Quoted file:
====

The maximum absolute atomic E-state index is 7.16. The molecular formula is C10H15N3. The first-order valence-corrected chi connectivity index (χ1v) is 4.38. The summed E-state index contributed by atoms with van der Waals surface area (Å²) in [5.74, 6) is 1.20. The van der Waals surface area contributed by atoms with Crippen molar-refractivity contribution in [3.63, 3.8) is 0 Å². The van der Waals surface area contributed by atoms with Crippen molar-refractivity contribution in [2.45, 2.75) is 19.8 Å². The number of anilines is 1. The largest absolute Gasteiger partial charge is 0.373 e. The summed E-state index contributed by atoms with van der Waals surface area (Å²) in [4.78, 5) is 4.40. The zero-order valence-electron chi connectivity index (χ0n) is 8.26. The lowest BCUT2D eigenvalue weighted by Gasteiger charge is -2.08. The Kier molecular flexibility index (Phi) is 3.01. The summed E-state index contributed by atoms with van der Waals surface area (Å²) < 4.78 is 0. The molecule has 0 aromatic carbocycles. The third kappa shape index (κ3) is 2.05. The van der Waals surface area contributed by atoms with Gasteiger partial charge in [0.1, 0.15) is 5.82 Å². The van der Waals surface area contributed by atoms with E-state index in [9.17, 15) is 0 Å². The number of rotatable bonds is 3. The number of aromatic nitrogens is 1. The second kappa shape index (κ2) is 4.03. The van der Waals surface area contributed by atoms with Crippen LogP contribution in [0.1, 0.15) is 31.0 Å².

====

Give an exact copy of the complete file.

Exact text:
The maximum absolute atomic E-state index is 7.16. The molecular formula is C10H15N3. The first-order valence-corrected chi connectivity index (χ1v) is 4.38. The summed E-state index contributed by atoms with van der Waals surface area (Å²) in [5.74, 6) is 1.20. The van der Waals surface area contributed by atoms with Crippen molar-refractivity contribution in [3.63, 3.8) is 0 Å². The van der Waals surface area contributed by atoms with Crippen molar-refractivity contribution in [2.45, 2.75) is 19.8 Å². The number of anilines is 1. The largest absolute Gasteiger partial charge is 0.373 e. The summed E-state index contributed by atoms with van der Waals surface area (Å²) in [4.78, 5) is 4.40. The zero-order valence-electron chi connectivity index (χ0n) is 8.26. The lowest BCUT2D eigenvalue weighted by Gasteiger charge is -2.08. The Kier molecular flexibility index (Phi) is 3.01. The summed E-state index contributed by atoms with van der Waals surface area (Å²) < 4.78 is 0. The molecule has 0 aromatic carbocycles. The third kappa shape index (κ3) is 2.05. The van der Waals surface area contributed by atoms with Gasteiger partial charge in [0.1, 0.15) is 5.82 Å². The van der Waals surface area contributed by atoms with E-state index in [9.17, 15) is 0 Å². The number of rotatable bonds is 3. The number of aromatic nitrogens is 1. The second kappa shape index (κ2) is 4.03. The van der Waals surface area contributed by atoms with Crippen LogP contribution in [0.1, 0.15) is 31.0 Å².